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Saturday, January 14, 2006


I've written, here, about my process, about discovering that I work just the same with paint or textile...come to think of it, the same way with writing, too, poetry at least. What's intruiguing me at present, though, is What Comes After. When I've finished a textile piece, it hangs around the house for a wee bit, and is then put away. I'll take them out occasionally, after a year or two, to remind me what they look like...often, they seem smaller than they did. Not as bright, or as complex. Perhaps they need a bit more stitching... but usually, it's that because I have moved on, as an artist, the piece no longer satisfies me, and I itch to change it. I usually ignore that itch. I try to remember that I was satisfied, at that moment, with the outcome, and that seeing the development of the work is more important than having each piece meet my increasingly different (higher, perhaps) standards. It's a discipline, akin to remembering that you really can't use every technique in every piece!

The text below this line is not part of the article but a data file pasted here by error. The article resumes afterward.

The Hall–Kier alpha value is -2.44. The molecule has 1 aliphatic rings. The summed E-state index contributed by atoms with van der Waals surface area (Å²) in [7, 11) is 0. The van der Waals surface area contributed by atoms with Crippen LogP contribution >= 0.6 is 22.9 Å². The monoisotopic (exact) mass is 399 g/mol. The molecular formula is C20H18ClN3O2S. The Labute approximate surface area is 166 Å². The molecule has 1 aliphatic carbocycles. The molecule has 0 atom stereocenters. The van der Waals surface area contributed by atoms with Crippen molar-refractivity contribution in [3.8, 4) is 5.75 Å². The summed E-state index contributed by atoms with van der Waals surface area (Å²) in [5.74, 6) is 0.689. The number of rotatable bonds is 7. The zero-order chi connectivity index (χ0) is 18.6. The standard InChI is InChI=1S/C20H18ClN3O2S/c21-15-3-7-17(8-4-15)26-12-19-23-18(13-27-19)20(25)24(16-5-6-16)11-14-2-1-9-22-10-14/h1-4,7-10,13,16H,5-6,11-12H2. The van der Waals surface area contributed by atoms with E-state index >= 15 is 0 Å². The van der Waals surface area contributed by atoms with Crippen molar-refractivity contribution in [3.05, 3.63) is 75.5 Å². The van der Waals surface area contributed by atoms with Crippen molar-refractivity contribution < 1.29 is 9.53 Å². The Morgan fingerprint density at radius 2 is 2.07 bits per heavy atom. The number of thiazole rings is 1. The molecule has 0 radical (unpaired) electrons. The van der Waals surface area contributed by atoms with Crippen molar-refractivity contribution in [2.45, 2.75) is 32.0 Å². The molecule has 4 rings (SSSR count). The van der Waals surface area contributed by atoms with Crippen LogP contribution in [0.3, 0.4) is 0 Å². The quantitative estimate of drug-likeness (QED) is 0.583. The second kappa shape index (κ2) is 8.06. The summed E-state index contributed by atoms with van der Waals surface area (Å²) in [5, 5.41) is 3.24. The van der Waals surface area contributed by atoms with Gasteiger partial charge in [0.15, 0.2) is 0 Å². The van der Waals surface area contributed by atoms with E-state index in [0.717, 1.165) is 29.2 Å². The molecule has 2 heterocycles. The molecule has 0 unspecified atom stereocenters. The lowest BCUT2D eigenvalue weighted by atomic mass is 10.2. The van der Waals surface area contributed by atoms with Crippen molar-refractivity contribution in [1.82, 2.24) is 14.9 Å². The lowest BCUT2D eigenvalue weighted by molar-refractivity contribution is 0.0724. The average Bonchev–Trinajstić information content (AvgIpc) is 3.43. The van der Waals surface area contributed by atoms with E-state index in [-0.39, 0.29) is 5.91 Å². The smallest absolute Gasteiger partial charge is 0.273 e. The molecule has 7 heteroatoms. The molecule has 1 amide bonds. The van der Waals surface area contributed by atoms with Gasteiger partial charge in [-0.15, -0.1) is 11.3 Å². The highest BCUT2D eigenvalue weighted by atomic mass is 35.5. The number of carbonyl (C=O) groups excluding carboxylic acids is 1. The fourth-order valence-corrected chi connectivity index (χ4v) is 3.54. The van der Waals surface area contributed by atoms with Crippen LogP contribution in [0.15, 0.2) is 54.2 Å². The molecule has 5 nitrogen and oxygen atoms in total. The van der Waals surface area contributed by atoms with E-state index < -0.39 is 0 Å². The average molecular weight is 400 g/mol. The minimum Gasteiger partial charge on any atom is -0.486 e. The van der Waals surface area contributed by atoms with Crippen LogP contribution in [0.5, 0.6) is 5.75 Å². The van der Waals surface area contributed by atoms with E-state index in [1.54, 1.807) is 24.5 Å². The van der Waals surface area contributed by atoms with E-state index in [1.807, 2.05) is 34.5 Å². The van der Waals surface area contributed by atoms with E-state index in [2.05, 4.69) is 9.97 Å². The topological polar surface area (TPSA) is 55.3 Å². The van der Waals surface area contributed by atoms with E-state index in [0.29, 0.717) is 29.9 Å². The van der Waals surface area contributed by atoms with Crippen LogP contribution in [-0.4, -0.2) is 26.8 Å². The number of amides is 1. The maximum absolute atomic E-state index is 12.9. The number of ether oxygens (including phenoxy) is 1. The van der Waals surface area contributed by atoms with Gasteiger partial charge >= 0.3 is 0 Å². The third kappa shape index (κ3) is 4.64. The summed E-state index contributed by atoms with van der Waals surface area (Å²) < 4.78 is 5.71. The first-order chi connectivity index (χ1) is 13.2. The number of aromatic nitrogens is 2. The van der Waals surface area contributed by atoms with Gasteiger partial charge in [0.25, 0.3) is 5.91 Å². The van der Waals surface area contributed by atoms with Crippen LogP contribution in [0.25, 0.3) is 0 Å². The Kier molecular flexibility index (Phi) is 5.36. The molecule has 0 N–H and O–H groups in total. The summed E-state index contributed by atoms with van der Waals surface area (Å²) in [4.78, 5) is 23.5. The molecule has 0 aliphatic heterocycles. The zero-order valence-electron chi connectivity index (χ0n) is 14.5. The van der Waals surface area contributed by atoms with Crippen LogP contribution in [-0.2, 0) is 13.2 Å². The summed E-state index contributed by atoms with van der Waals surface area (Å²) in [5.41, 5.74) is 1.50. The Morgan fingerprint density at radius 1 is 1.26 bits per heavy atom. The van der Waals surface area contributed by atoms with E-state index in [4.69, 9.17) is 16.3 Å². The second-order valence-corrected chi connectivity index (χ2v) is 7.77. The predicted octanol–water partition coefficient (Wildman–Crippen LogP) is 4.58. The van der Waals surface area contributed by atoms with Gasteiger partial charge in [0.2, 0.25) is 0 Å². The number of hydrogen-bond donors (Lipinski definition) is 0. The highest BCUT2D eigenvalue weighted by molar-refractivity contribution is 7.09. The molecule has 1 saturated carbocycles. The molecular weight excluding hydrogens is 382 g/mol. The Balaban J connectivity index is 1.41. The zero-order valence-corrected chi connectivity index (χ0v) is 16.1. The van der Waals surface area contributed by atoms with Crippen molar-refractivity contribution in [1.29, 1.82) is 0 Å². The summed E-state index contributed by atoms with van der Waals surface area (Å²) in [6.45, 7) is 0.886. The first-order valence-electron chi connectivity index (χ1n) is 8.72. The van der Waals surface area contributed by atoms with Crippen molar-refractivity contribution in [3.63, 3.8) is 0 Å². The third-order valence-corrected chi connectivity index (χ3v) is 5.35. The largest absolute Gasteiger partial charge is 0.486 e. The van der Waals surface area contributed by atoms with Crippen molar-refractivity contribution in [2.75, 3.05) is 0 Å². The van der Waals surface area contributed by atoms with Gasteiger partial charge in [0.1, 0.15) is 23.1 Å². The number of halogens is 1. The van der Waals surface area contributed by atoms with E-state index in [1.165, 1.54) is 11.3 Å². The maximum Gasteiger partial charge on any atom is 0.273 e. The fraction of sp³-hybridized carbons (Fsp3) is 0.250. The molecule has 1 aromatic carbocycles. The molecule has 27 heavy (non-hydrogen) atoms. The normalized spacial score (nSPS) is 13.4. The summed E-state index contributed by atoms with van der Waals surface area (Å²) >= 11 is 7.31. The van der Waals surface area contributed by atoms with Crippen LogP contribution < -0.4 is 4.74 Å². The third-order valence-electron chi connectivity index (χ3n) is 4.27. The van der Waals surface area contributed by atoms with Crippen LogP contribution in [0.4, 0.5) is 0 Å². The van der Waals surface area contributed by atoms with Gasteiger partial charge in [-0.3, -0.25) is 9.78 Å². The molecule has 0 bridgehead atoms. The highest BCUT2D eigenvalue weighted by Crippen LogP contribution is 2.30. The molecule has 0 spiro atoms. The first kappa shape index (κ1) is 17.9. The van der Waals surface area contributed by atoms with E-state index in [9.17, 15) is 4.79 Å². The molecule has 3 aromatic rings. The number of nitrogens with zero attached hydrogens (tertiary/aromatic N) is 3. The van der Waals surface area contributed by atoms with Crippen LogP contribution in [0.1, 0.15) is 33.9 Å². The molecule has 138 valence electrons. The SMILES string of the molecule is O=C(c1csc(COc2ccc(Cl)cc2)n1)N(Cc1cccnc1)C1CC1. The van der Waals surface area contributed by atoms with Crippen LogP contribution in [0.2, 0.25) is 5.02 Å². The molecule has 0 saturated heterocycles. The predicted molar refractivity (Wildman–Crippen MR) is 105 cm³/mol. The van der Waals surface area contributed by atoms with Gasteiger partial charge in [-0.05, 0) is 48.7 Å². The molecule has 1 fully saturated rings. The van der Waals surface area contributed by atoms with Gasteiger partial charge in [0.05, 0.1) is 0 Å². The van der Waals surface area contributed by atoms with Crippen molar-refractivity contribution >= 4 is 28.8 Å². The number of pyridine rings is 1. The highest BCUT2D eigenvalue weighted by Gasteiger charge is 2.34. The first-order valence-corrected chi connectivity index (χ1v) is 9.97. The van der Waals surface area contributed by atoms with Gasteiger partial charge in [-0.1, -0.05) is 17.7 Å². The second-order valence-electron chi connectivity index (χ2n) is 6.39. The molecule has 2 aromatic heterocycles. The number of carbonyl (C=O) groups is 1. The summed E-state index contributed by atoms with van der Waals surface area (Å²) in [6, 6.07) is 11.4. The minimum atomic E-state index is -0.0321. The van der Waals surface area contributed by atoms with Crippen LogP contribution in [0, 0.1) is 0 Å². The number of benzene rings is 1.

Paintings, though. Paintings pile up in the upstairs hall, and in the spare bedroom. Before they get there, though, they usually hang somewhere. The downstairs hall, perhaps, or the music room, the living room, even. Sometimes, like the textiles, one will say, nope, not quite...and it will return upstairs to be finished. After a few months on the wall, though, it's pretty safe. And while it's there, I look at it, look and look and look. Not critically. Just seeing what is there to be seen. And there always seems to be something new to be seen, understood. Perhaps it's because I work abstractly...I continue to find meanings, stray thoughts, odd passages in the paintings, that I didn't see earlier. Not that you can't do that with representational can. But I work in abstract, at least in part, to encourage my mind to skip a layer of thinking, the assignation of obvious meaning, if you like, so that it can wander, thinking without thinking, in the colours, textures and forms, and draw its own conclusions.

Somehow, I don't get that depth of interest in a textile piece, much as I enjoy working in textile. Or I haven't until recently. Working with the lutradur has provided me with a way of working which is much closer to the remains to be seen, though, if I will one day hang a textile piece and be as fascinated by it as I am by a painting.

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